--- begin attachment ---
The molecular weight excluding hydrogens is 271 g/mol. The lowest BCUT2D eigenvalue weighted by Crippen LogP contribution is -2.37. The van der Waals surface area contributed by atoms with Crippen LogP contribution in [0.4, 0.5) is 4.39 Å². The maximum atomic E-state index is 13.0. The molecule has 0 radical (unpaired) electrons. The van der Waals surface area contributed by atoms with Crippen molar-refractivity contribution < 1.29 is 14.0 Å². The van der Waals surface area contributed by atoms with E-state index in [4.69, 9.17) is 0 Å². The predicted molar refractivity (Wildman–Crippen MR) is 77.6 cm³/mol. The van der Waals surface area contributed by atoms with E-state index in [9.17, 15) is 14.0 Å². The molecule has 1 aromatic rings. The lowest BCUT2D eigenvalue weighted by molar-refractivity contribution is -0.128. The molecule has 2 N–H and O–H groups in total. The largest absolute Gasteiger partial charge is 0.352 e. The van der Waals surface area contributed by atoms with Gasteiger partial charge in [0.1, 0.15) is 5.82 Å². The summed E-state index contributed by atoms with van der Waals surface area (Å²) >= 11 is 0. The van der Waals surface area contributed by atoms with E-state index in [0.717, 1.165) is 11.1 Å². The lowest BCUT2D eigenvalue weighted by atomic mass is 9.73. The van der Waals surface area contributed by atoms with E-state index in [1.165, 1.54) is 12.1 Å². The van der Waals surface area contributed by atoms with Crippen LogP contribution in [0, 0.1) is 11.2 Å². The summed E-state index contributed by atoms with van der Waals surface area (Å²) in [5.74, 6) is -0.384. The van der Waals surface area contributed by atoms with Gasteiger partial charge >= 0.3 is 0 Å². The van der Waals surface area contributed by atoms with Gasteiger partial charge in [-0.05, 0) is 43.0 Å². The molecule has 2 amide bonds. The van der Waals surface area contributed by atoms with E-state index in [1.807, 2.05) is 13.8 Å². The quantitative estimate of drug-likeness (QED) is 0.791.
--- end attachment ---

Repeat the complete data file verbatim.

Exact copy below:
The molecular weight excluding hydrogens is 271 g/mol. The lowest BCUT2D eigenvalue weighted by Crippen LogP contribution is -2.37. The van der Waals surface area contributed by atoms with Crippen LogP contribution in [0.4, 0.5) is 4.39 Å². The maximum atomic E-state index is 13.0. The molecule has 0 radical (unpaired) electrons. The van der Waals surface area contributed by atoms with Crippen molar-refractivity contribution < 1.29 is 14.0 Å². The van der Waals surface area contributed by atoms with E-state index in [4.69, 9.17) is 0 Å². The predicted molar refractivity (Wildman–Crippen MR) is 77.6 cm³/mol. The van der Waals surface area contributed by atoms with E-state index in [9.17, 15) is 14.0 Å². The molecule has 1 aromatic rings. The lowest BCUT2D eigenvalue weighted by molar-refractivity contribution is -0.128. The molecule has 2 N–H and O–H groups in total. The largest absolute Gasteiger partial charge is 0.352 e. The van der Waals surface area contributed by atoms with Gasteiger partial charge in [0.1, 0.15) is 5.82 Å². The summed E-state index contributed by atoms with van der Waals surface area (Å²) >= 11 is 0. The van der Waals surface area contributed by atoms with E-state index in [0.717, 1.165) is 11.1 Å². The lowest BCUT2D eigenvalue weighted by atomic mass is 9.73. The van der Waals surface area contributed by atoms with E-state index in [1.165, 1.54) is 12.1 Å². The van der Waals surface area contributed by atoms with Crippen LogP contribution in [0, 0.1) is 11.2 Å². The summed E-state index contributed by atoms with van der Waals surface area (Å²) in [5.74, 6) is -0.384. The van der Waals surface area contributed by atoms with Gasteiger partial charge >= 0.3 is 0 Å². The van der Waals surface area contributed by atoms with Gasteiger partial charge in [-0.05, 0) is 43.0 Å². The molecule has 2 amide bonds. The van der Waals surface area contributed by atoms with E-state index in [1.807, 2.05) is 13.8 Å². The quantitative estimate of drug-likeness (QED) is 0.791.